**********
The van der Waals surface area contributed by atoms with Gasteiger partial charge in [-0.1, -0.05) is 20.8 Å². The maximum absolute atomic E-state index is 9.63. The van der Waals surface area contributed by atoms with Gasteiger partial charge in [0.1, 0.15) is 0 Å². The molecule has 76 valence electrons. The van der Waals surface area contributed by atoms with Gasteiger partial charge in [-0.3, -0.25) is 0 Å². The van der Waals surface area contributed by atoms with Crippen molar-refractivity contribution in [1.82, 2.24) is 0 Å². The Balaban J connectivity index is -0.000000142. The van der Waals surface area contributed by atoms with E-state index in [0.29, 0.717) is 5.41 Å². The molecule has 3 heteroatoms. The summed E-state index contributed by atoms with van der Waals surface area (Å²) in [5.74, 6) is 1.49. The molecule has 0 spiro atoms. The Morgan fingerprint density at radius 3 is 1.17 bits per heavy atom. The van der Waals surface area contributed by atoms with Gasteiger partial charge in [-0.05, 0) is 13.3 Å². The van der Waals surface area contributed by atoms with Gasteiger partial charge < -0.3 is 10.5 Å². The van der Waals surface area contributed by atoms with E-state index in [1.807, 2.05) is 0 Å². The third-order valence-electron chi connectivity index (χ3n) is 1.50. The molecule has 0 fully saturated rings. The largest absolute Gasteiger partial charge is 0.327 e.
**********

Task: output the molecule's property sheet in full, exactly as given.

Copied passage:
The van der Waals surface area contributed by atoms with Gasteiger partial charge in [-0.1, -0.05) is 20.8 Å². The maximum absolute atomic E-state index is 9.63. The van der Waals surface area contributed by atoms with Gasteiger partial charge in [0.1, 0.15) is 0 Å². The molecule has 76 valence electrons. The van der Waals surface area contributed by atoms with Gasteiger partial charge in [-0.3, -0.25) is 0 Å². The van der Waals surface area contributed by atoms with Crippen molar-refractivity contribution in [1.82, 2.24) is 0 Å². The Balaban J connectivity index is -0.000000142. The van der Waals surface area contributed by atoms with E-state index in [0.29, 0.717) is 5.41 Å². The molecule has 3 heteroatoms. The summed E-state index contributed by atoms with van der Waals surface area (Å²) in [5.74, 6) is 1.49. The molecule has 0 spiro atoms. The Morgan fingerprint density at radius 3 is 1.17 bits per heavy atom. The van der Waals surface area contributed by atoms with Gasteiger partial charge in [-0.05, 0) is 13.3 Å². The van der Waals surface area contributed by atoms with Gasteiger partial charge < -0.3 is 10.5 Å². The van der Waals surface area contributed by atoms with E-state index in [1.807, 2.05) is 0 Å². The third-order valence-electron chi connectivity index (χ3n) is 1.50. The molecule has 0 fully saturated rings. The largest absolute Gasteiger partial charge is 0.327 e.